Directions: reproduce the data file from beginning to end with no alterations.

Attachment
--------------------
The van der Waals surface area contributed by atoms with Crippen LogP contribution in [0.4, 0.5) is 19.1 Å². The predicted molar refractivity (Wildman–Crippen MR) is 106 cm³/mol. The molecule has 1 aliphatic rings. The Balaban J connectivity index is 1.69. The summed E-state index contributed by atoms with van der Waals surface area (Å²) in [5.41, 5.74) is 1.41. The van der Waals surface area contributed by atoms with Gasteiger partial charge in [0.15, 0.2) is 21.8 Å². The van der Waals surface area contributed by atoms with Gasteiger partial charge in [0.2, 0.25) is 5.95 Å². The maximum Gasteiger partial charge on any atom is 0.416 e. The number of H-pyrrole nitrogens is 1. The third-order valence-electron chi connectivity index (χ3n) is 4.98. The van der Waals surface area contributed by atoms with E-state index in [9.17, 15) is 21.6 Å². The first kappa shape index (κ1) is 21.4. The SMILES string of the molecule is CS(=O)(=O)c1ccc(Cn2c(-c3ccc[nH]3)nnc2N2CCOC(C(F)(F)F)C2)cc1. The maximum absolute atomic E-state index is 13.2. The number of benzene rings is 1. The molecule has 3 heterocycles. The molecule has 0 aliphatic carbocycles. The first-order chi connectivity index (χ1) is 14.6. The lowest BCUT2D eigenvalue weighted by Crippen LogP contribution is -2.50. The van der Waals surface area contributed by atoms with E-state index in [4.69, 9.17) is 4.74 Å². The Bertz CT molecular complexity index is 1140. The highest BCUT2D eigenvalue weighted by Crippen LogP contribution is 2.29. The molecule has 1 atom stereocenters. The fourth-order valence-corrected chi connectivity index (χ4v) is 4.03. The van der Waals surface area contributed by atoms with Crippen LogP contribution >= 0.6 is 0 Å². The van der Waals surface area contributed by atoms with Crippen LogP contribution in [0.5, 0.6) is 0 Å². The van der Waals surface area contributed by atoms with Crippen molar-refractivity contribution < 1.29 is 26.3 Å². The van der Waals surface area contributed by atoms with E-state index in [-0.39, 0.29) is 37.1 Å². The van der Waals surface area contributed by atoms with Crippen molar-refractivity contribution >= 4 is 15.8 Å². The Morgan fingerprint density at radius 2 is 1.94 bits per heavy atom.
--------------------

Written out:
The van der Waals surface area contributed by atoms with Crippen LogP contribution in [0.4, 0.5) is 19.1 Å². The predicted molar refractivity (Wildman–Crippen MR) is 106 cm³/mol. The molecule has 1 aliphatic rings. The Balaban J connectivity index is 1.69. The summed E-state index contributed by atoms with van der Waals surface area (Å²) in [5.41, 5.74) is 1.41. The van der Waals surface area contributed by atoms with Gasteiger partial charge in [0.15, 0.2) is 21.8 Å². The van der Waals surface area contributed by atoms with Gasteiger partial charge in [0.2, 0.25) is 5.95 Å². The maximum Gasteiger partial charge on any atom is 0.416 e. The number of H-pyrrole nitrogens is 1. The third-order valence-electron chi connectivity index (χ3n) is 4.98. The van der Waals surface area contributed by atoms with E-state index in [9.17, 15) is 21.6 Å². The first kappa shape index (κ1) is 21.4. The SMILES string of the molecule is CS(=O)(=O)c1ccc(Cn2c(-c3ccc[nH]3)nnc2N2CCOC(C(F)(F)F)C2)cc1. The maximum absolute atomic E-state index is 13.2. The number of benzene rings is 1. The molecule has 3 heterocycles. The molecule has 0 aliphatic carbocycles. The first-order chi connectivity index (χ1) is 14.6. The lowest BCUT2D eigenvalue weighted by Crippen LogP contribution is -2.50. The van der Waals surface area contributed by atoms with E-state index in [4.69, 9.17) is 4.74 Å². The Bertz CT molecular complexity index is 1140. The highest BCUT2D eigenvalue weighted by Crippen LogP contribution is 2.29. The molecule has 1 atom stereocenters. The fourth-order valence-corrected chi connectivity index (χ4v) is 4.03. The van der Waals surface area contributed by atoms with Crippen LogP contribution >= 0.6 is 0 Å². The van der Waals surface area contributed by atoms with Crippen LogP contribution in [0.5, 0.6) is 0 Å². The van der Waals surface area contributed by atoms with Crippen molar-refractivity contribution < 1.29 is 26.3 Å². The van der Waals surface area contributed by atoms with E-state index in [-0.39, 0.29) is 37.1 Å². The van der Waals surface area contributed by atoms with Crippen molar-refractivity contribution >= 4 is 15.8 Å². The Morgan fingerprint density at radius 2 is 1.94 bits per heavy atom.